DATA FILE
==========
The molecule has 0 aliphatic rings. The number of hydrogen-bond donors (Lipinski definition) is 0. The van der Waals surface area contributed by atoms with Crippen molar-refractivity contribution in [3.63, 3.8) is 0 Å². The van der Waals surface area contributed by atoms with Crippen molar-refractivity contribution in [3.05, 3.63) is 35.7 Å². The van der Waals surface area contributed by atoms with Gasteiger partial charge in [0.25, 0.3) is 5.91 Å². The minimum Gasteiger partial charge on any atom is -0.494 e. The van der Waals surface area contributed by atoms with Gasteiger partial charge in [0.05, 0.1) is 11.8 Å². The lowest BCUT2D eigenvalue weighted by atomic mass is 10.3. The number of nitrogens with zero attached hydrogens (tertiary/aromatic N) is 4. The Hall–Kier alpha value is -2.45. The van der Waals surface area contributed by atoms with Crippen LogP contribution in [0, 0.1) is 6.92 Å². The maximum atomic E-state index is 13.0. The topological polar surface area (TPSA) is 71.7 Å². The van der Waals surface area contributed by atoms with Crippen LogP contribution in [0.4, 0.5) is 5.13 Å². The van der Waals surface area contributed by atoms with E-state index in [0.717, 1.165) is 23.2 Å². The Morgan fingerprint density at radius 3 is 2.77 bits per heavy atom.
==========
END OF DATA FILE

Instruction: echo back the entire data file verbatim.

The molecule has 0 aliphatic rings. The number of hydrogen-bond donors (Lipinski definition) is 0. The van der Waals surface area contributed by atoms with Crippen molar-refractivity contribution in [3.63, 3.8) is 0 Å². The van der Waals surface area contributed by atoms with Crippen molar-refractivity contribution in [3.05, 3.63) is 35.7 Å². The van der Waals surface area contributed by atoms with Gasteiger partial charge in [0.25, 0.3) is 5.91 Å². The minimum Gasteiger partial charge on any atom is -0.494 e. The van der Waals surface area contributed by atoms with Gasteiger partial charge in [0.05, 0.1) is 11.8 Å². The lowest BCUT2D eigenvalue weighted by atomic mass is 10.3. The number of nitrogens with zero attached hydrogens (tertiary/aromatic N) is 4. The Hall–Kier alpha value is -2.45. The van der Waals surface area contributed by atoms with Crippen LogP contribution in [0, 0.1) is 6.92 Å². The maximum atomic E-state index is 13.0. The topological polar surface area (TPSA) is 71.7 Å². The van der Waals surface area contributed by atoms with Crippen LogP contribution in [0.4, 0.5) is 5.13 Å². The van der Waals surface area contributed by atoms with E-state index in [0.717, 1.165) is 23.2 Å². The Morgan fingerprint density at radius 3 is 2.77 bits per heavy atom.